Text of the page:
So God communicated His will to mankind, at first by the spoken word, then later on in written form (Gen. 1:28, 5:1). The revealed word then became the basis for the relationship God established between Himself and mankind. Man was not left to Himself to wonder what His purpose was to be, nor how to fulfill it. In fact, it became something consistent with his very nature to comply with.

a. Paradise

We can see from God’s early revelation to mankind that His intention for them was not only to inhabit the world, but literally, to take dominion over it. Now, it was not unto them that this was intended, but unto the Creator, and for His glory. In other words, it was to display, magnify and exalt the greatness of His glory and His attributes in all that He had accomplished in creation. The dominion of which God spoke to man, was to be that of rule and order within creation. It was to be ruled by man on behalf of God who had made it and ordained its purpose. And there was a certain blessing attached to it that was part of that very order. And why is this? There are both submission and service that exist within the rule of order. This translates into both peace and prosperity which comes as a direct fruit of it. So the dominion mandate from God to man was inseparably connected to this rule of order.

Rule and order flow from God Himself. God is a Trinity, One Being of three Persons (I John 5:7). There is an order that exists within the Persons of the Trinity. Although each Person, Father, Son and Holy Spirit, equally share absolute fulness of Divinity and power within the Godhead, yet, each Person has an economical function within it. The Father is the original, unknowable Person from which all things proceed (I John 1:18; I Tim. 6:16). The Son is eternally begotten of the Father, whom He sends (Ps. 2:7; John 1:14, 3:16, 16:28). And the Holy Spirit proceeds from the Father and the Son (John 15:26; Rom. 8:9).

The Persons of the Trinity exist eternally in perfect, loving communion with each other. This fellowship which exists within the Godhead constitutes a glorious kingdom of perfect harmony and peace. That being the case, it was the intention of God to display this perfect harmony and peace within the creation, of which He set mankind. It was God’s eternal intention to expand this kingdom he enjoyed within Himself, by creating the world and populating it with many persons. The dominion mandate and its ultimate end were the establishment of God’s kingdom, filled with creatures He made. The rule of order within creation then, was to be an extension of that which exists within the Godhead. So God sought to bless mankind with the prosperity and peace of His kingdom (Gen. 1:28). Therefore, everything within creation was under the rule of mankind, who was in turn, under the rule of God (verses 28-30).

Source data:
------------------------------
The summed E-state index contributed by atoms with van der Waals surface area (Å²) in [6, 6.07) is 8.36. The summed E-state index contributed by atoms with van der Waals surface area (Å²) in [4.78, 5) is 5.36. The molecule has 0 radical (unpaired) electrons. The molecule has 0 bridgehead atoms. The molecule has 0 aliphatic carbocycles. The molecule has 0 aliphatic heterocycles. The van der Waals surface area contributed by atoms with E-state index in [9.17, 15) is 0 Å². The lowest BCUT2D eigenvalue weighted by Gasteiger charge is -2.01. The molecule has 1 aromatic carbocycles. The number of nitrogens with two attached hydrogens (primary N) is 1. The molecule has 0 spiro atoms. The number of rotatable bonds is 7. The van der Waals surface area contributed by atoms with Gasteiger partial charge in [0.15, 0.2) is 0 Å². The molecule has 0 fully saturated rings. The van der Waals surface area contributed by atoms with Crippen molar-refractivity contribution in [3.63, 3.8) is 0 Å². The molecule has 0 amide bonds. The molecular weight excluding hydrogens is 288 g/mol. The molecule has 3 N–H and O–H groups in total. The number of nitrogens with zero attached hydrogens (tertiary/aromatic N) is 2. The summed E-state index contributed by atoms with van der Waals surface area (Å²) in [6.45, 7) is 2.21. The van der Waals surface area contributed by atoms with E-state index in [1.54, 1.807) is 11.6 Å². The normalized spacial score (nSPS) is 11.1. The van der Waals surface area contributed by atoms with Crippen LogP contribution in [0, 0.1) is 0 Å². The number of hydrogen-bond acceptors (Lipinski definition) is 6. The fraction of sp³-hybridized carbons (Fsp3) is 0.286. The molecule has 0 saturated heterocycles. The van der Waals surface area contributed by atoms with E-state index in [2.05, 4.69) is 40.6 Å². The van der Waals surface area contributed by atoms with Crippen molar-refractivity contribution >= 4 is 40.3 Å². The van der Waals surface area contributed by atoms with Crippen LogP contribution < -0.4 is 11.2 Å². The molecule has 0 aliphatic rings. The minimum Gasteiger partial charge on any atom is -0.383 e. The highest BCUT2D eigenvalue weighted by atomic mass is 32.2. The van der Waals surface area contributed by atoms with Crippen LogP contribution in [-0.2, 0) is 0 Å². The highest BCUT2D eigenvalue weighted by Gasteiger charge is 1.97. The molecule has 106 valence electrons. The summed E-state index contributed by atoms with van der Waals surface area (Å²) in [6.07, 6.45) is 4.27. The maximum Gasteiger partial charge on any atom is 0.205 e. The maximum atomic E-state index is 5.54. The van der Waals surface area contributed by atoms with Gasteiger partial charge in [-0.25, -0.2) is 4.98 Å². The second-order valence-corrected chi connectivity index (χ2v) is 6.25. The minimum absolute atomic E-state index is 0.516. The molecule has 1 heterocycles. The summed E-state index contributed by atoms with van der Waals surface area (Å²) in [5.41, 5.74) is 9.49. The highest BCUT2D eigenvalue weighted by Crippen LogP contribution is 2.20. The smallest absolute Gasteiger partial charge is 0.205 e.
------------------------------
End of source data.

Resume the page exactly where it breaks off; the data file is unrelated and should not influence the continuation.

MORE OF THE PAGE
Rule and order within creation were further established by God to His people in the duties assigned to them. This further duty related to the dominion mandate is seen immediately after mans creation on the sixth day. It was Adam’s assigned duty to name each thing that God created. “Out of the ground the LORD God formed every beast of the field and every bird of the air, and brought them to Adam to see what he would call them. And whatever Adam called each living creature, that was its name. So Adam gave names to all cattle, to the birds of the air, and to every beast of the field. But for Adam there was not found a helper comparable to him.” (Gen. 2:19,20). Notice that God allowed Adam to name them. He could only do this properly if he was given the faculty of thought and speech to do so. And since Adam was in perfect submission to God, his assignment of names to them was found to be acceptable to Him.

This reveals something about rule and order within God’s creation, in regard to the principle of revelation. How Adam arrived at the names is not known. He spoke and wrote according to the language he was given by God. So whatever he named them, it was in this assigned language, and suitable to its purpose within God’s will.[4] Adam even named his counterpart, taken from his own body. “And Adam said: ” This is now bone of my bones And flesh of my flesh; She shall be called Woman, Because she was taken out of Man.” (Verse 23). So Adam showed forth this function of the image of God in that, he defined what God placed under him.

God created a special place of abode for them. “The LORD God planted a garden eastward in Eden, and there He put the man whom He had formed.” (Verse 8). It was an amazing place, set within an amazing area perfectly suited for them (verses 9-14). The garden of Eden was not just a living place, although it was certainly that, it was a sanctuary, for it was where God met with and talked to them (Gen. 3:8a,9). Adam was placed in the garden with the specific purpose “to tend and keep it.” (Gen. 2:15). And he was given by God everything that was needed in order to sustain him while living there. God had said “Of every tree of the garden you may freely eat” (verse 16b).

All of this constituted a veritable paradise upon earth for man. We can imagine the conditions which the first man found were optimal to a perfect life. The temperature was absolutely perfect. We know it because the man and woman were unclothed. “And they were both naked, the man and his wife, and were not ashamed.” (Verse 25). Morning or night they could live in the climate provided them in the garden without a stitch of outer clothing. But this brings us to another level of understanding about them as they, and ultimately the world existed at creation.

b. Righteousness